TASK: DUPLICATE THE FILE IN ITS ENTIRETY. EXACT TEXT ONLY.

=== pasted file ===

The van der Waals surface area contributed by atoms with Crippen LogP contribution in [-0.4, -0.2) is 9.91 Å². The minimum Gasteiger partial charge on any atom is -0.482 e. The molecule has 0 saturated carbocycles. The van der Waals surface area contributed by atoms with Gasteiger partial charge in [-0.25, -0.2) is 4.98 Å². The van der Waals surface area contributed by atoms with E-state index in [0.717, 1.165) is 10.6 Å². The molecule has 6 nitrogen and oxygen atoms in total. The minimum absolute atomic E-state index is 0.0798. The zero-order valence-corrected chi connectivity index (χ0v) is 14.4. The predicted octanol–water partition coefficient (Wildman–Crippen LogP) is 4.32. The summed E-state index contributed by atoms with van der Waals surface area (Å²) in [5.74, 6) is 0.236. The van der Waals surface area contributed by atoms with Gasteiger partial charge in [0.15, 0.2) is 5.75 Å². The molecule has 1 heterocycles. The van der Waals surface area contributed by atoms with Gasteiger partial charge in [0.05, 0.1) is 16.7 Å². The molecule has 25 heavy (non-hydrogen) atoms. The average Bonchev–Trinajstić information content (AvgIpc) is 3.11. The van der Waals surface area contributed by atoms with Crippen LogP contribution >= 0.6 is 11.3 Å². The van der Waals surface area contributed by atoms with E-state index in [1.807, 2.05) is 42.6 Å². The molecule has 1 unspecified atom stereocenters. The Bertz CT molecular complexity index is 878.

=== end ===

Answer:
The van der Waals surface area contributed by atoms with Crippen LogP contribution in [-0.4, -0.2) is 9.91 Å². The minimum Gasteiger partial charge on any atom is -0.482 e. The molecule has 0 saturated carbocycles. The van der Waals surface area contributed by atoms with Gasteiger partial charge in [-0.25, -0.2) is 4.98 Å². The van der Waals surface area contributed by atoms with E-state index in [0.717, 1.165) is 10.6 Å². The molecule has 6 nitrogen and oxygen atoms in total. The minimum absolute atomic E-state index is 0.0798. The zero-order valence-corrected chi connectivity index (χ0v) is 14.4. The predicted octanol–water partition coefficient (Wildman–Crippen LogP) is 4.32. The summed E-state index contributed by atoms with van der Waals surface area (Å²) in [5.74, 6) is 0.236. The van der Waals surface area contributed by atoms with Gasteiger partial charge in [0.15, 0.2) is 5.75 Å². The molecule has 1 heterocycles. The van der Waals surface area contributed by atoms with Gasteiger partial charge in [0.05, 0.1) is 16.7 Å². The molecule has 25 heavy (non-hydrogen) atoms. The average Bonchev–Trinajstić information content (AvgIpc) is 3.11. The van der Waals surface area contributed by atoms with Crippen LogP contribution >= 0.6 is 11.3 Å². The van der Waals surface area contributed by atoms with E-state index in [1.807, 2.05) is 42.6 Å². The molecule has 1 unspecified atom stereocenters. The Bertz CT molecular complexity index is 878.